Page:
Latest Dirty Trick: Doxxing Political Contributors
Back in 2007, long before “doxxing” had entered our vocabulary, knuckleheads at The Roanoke Times published a list of concealed carry permit holders in Virginia.
Yes, that information was available to the public. But the newspaper gathered it together, put a bow on it and published the list to “out” ordinary decent Virginians exercising their constitutional right to carry a firearm.
There was no compelling reason to publish such a list. It served no public good. It was journalistic mischief.
Just because you can do something doesn’t mean you should.
Another newspaper committed an even more malevolent act in 2012 when the upstate New York The Journal News, published a list of N.Y. firearm permit holders. Along with their addresses and an interactive map to show where legal gun owners lived.
Can you imagine the horror of domestic abuse victims who had purchased a weapon for protection when they saw their names in the newspaper? And their addresses, if they were hiding from their abusers?
In both Virginia and New York this misuse of journalistic power backfired. Virginia passed a law making it harder for the public to see lists of concealed carry permit holders and New York approved a measure allowing citizens with firearms to request that their identities be shielded.
In fact, a number of other states also acted quickly to protect the identities of lawful gun owners.
I was so disgusted with these Roanoke pinheads that I supported Virginia’s law. As a journalist, it seemed odd to be arguing against governmental transparency. But petty behavior by the press made the measure necessary.
We didn’t need to worry about The Virginian-Pilot engaging in such recklessness, though. The editor at the time, Denis Finley, said the brass at the then-sister paper to The Pilot had “crossed a line.”
“I'm dead set against publishing lists of people who are engaging in perfectly legal activities and making it look like they did something wrong," Finley told me.
Which brings us to the malicious Castro brothers. No, not the ones who ruined Cuba. Rep. Joaquin Castro of Texas and his twin brother, Julian, who’s seeking the Democratic nomination for president.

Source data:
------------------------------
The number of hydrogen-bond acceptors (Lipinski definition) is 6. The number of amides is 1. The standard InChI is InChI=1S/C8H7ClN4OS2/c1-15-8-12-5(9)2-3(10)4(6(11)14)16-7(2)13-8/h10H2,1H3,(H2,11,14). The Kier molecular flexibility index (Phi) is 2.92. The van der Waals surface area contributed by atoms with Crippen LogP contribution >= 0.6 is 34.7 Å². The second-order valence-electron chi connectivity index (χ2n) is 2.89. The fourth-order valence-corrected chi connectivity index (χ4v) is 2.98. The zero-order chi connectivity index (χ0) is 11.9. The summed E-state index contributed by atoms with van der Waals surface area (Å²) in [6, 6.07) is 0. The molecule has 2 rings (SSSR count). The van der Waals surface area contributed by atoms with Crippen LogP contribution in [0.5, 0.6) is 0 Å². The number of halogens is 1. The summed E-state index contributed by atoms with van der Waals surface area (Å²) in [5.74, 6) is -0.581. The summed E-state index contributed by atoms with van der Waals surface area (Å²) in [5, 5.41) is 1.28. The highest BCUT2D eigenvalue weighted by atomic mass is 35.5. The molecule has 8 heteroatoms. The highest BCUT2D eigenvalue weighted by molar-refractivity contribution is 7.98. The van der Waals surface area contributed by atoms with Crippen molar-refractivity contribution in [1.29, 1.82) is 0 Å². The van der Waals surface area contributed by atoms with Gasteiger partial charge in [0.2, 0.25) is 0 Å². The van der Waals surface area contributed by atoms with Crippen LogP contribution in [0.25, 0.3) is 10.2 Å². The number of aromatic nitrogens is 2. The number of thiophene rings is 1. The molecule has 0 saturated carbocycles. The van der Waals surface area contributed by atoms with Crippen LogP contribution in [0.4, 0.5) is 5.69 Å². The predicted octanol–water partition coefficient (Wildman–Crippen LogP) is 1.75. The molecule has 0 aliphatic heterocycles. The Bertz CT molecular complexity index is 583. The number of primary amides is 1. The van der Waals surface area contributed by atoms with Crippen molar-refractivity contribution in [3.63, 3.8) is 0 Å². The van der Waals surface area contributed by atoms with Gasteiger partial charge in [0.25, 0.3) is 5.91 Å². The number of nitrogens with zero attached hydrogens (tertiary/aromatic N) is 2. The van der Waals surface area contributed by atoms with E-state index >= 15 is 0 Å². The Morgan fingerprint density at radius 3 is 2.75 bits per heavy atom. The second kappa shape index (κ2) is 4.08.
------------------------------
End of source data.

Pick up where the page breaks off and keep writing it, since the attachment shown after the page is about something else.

On Tuesday, the congressman Tweeted out the names, occupations and employers of 44 of his constituents who had contributed generously to the Trump campaign.
“Sad to see so many San Antonians as 2019 maximum donors to Donald Trump,” Castro snorted as he provided a graphic with the identities.
Joaquin, who’s chairman of his twin brother’s campaign, argued that political contributions are a matter of public record.
He’s right. They are. And that transparency is a good thing. It allows the public to follow the money.
But the reason the Castros packaged and published this list was malevolent. Dangerous, too, in the current climate where Democrats like Maxine Waters are urging people to harass Trump supporters in public. And also while a band of angry lefties are demonstrating outside of Sen. Mitch McConnell’s Louisville home, screaming - literally - for blood.
With his Tweet, Rep. Castro slapped targets on the backs of ordinary Texans who did nothing other than exercise their right to contribute money to the candidate of their choice.
Beyond that, it’s been reported that Castro omitted the names of Latino individuals who also maxed out their contributions to the Trump campaign, perhaps opening the door to some sort of legal action based on the fact that he “outed” only white contributors.
After a weekend marred by two mass shootings and when responsible people on both sides of the political divide called for cooling the overheated rhetoric that some believe may be fueling the violence, the Castro brothers were busy bullying law-abiding folks and stirring up trouble in San Antonio.
It’s irresponsible. It’s mean-spirited. And it’s a hell of a way to treat constituents.
This sort of rancorous behavior ought to be roundly condemned. Instead, it’s likely to be imitated.